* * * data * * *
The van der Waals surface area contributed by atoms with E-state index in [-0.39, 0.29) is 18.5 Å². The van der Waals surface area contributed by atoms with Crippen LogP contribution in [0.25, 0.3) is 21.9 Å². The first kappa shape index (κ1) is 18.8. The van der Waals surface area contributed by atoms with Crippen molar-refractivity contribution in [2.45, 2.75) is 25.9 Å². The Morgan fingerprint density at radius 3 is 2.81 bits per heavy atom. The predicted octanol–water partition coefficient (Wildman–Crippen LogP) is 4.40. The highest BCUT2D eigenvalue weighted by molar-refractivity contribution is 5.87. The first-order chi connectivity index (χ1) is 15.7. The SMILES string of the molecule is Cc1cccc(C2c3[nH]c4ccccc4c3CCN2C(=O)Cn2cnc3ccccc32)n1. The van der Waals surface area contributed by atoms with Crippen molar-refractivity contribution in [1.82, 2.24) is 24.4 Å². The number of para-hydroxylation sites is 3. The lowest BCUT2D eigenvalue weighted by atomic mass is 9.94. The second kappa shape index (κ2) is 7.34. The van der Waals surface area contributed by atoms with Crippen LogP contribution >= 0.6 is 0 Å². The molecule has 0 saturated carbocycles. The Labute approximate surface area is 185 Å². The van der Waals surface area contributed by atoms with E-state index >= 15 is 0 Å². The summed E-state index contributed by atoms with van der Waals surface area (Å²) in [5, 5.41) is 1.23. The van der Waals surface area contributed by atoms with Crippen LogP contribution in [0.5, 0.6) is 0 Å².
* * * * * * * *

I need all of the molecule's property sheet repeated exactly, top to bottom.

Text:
The van der Waals surface area contributed by atoms with E-state index in [-0.39, 0.29) is 18.5 Å². The van der Waals surface area contributed by atoms with Crippen LogP contribution in [0.25, 0.3) is 21.9 Å². The first kappa shape index (κ1) is 18.8. The van der Waals surface area contributed by atoms with Crippen molar-refractivity contribution in [2.45, 2.75) is 25.9 Å². The Morgan fingerprint density at radius 3 is 2.81 bits per heavy atom. The predicted octanol–water partition coefficient (Wildman–Crippen LogP) is 4.40. The highest BCUT2D eigenvalue weighted by molar-refractivity contribution is 5.87. The first-order chi connectivity index (χ1) is 15.7. The SMILES string of the molecule is Cc1cccc(C2c3[nH]c4ccccc4c3CCN2C(=O)Cn2cnc3ccccc32)n1. The van der Waals surface area contributed by atoms with Crippen molar-refractivity contribution in [1.82, 2.24) is 24.4 Å². The number of para-hydroxylation sites is 3. The lowest BCUT2D eigenvalue weighted by atomic mass is 9.94. The second kappa shape index (κ2) is 7.34. The van der Waals surface area contributed by atoms with Crippen LogP contribution >= 0.6 is 0 Å². The molecule has 0 saturated carbocycles. The Labute approximate surface area is 185 Å². The van der Waals surface area contributed by atoms with E-state index >= 15 is 0 Å². The summed E-state index contributed by atoms with van der Waals surface area (Å²) in [5, 5.41) is 1.23. The van der Waals surface area contributed by atoms with Crippen LogP contribution in [0.5, 0.6) is 0 Å².